Padre Notebook : Padres Could Send Brown Packing
Outfielder Bobby Brown walked into Jack McKeon’s office last Thursday, the day the Padres obtained outfielder Marvell Wynne, and asked: “What’s the deal? Are you gonna release me?”
At which point, McKeon said, yes, he was thinking about it.
At which point, Brown, 31, said, “If you’re gonna release me, release me now.”
McKeon confirmed this story Saturday.
“I told him I wasn’t in the position to make the decision (on his release) at this particular time,” McKeon said. “But I was being up front with him and saying, ‘Hey, that definitely is a possibility.’ . . . He was saying ‘If you’re gonna release me, release me now,’ but I said: ‘Bobby, I’m not going to release you now. It may come to that. It may be tomorrow (Sunday), it may be the next day, it may be the following day. But I’m not going to release you now even though that may be the way I’m leaning.”
Brown, who said he didn’t want to comment on this yet, has a guaranteed contract worth approximately $135,000. So if the Padres release him, they must pay him.
Brown, however, could be financially set for years to come anyway. He and Chicago Cub outfielder Jerry Mumphrey have started a firm called Major League Dairies. He’s opening franchises around the country, and he is also involved in distributing. So a life without baseball would be feasible for him, he says.
Now, the Padre roster sits at 25 players, and they must get down to 24 sometime today.
(a) Release Brown.
(b) Put pitcher LaMarr Hoyt on the disabled list and operate with a nine-man pitching staff.
(c) Release Brown, put Hoyt on the disabled list and bring up another pitcher from Triple A.
How well Hoyt pitches today, in a planned two-inning stint here against Minnesota, probably will be the determining factor. Hoyt has developed a “knot” in his right bicep muscle, and the Padres want to see how it feels.
“We have to get a better handle where LaMarr is,” Manager Steve Boros said. “That’s the key right now. That’s what is holding up the decision making.”
Catcher Terry Kennedy officially resigned as player representative Saturday.
He had decided to do it long ago, but he gave the news to the team in a meeting just before the game.
“After this road trip (in Los Angeles next week), we’ll find an interim to take my place,” Kennedy said. “And then they’ll vote for a new player rep in June. As a regular player, I just don’t have the time (for the job). I picked the worst two years to do it. Ideally, it’s a job for a starting pitcher. They’ve got the time.
“But I learned a lot about the association and got insight into how things are between management and players. I don’t regret it.”
Did the news shock the players?
“They couldn’t care less,” Kennedy said. “Time will tell if I did a good job or not. We’ll see how the next guy does. My job was to inform, never to coerce. I just informed players of all the issues.”
Owner Joan Kroc said in an interview Thursday that she wanted team president Ballard Smith to ask players what they thought about eliminating beer from the clubhouse and maybe from team flights.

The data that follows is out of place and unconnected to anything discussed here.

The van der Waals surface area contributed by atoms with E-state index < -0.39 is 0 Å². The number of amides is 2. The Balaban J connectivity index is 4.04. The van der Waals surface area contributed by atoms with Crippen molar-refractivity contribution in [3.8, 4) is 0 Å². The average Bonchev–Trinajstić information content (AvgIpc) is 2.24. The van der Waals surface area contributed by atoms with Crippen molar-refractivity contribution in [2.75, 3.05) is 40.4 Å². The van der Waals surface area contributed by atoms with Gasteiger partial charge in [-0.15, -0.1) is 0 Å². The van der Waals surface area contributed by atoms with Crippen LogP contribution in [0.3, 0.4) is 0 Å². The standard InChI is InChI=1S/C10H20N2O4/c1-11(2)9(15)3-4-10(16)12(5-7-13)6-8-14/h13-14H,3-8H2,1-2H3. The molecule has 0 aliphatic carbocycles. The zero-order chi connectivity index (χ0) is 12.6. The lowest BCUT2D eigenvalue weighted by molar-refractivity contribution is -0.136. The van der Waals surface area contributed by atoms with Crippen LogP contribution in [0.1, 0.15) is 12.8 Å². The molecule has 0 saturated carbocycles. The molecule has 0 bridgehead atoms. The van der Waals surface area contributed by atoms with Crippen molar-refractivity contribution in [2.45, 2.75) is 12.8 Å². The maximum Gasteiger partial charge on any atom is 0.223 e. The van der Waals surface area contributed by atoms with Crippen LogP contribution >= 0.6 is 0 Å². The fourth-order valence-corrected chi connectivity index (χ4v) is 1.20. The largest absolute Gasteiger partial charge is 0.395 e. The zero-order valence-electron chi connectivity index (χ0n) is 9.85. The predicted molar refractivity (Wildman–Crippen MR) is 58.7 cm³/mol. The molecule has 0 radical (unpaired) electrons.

Here’s what Kennedy thinks:
“I don’t see why they should. Not everybody has a drinking problem, and the availability of it won’t cause drinking problems.”
Also, the Padre front office has been thinking about getting players’ wives to voice their opinions on alcohol, etc.
“I think you’d have a hard time getting guys to go for that,” Kennedy said. “It’s a touchy subject.”
Marvell Wynne joined the team for Saturday’s game, a 8-4 loss to the Twins, and he showed up wearing No. 7 on his jersey.
“Oh boy, you got the wrong number!” said Tony Gwynn.
It used to belong to Kurt Bevacqua.
“They offered me 5 and 7 and 23 and 24,” Wynne said. “I wanted a single digit.”
Kennedy told him “Oh, you should’ve taken 23. That was Dick Williams’.”
Wynne, by the way, was second baseman Bip Roberts’ roommate in the Pirates’ 1985 spring training camp.
“I call him my son,” Wynne said of Roberts, who’s 5-foot-7. “I say, ‘C’mon son. Let’s get something to eat. Ha! Ha!”
Marvell Wynne started in center field, while regular center fielder Kevin McReynolds moved to left. Boros said he will use that combination many times during the season, especially late in a game for defensive purposes. . . . . Regular left fielder Carmelo Martinez started at first base Saturday, and regular first baseman Steve Garvey was the designated hitter. . . . Outfielder Jerry Davis, sent to Triple-A by the Padres last week, reinjured his left knee Saturday and early reports are that he’ll be out three months. Davis, 27, suffered cartilage and ligament damage in the knee back in January, had arthroscopic surgery and made it back for spring training. But he was going back on a fly ball Saturday and the knee gave out when he stepped onto the warning track in left field. . . . Davis will be replaced on the roster by outfielder Gary Woods, who was released by the Cubs last week. “It’s nice to know a guy like Gary Woods is only a phone call away,” Boros said. . . . Saturday’s game got scary for a moment. In the fifth, Padre starter Andy Hawkins was hit in the hand by a hard ground ball, and he was grimacing in pain. He took some practice pitches, though, and continued. But he gave up a double to the Twins’ Steve Lombardozzi and then a triple to Kirby Puckett. He was replaced then by Tim Stoddard, whose first pitch was hit by Mark Salas for a home run. Minnesota scored five times that inning and went on to win. “Andy was doing really well until that inning,” Manager Steve Boros said. “But the injury’s nothing serious. He could bend his fingers. He could grip his (trainer Larry Duensing) hand. There was not thought at all of a break.” . . . For the Padres, Terry Kennedy hit his third homer of the spring, and Carmelo Martinez went 3 for 4 with an RBI.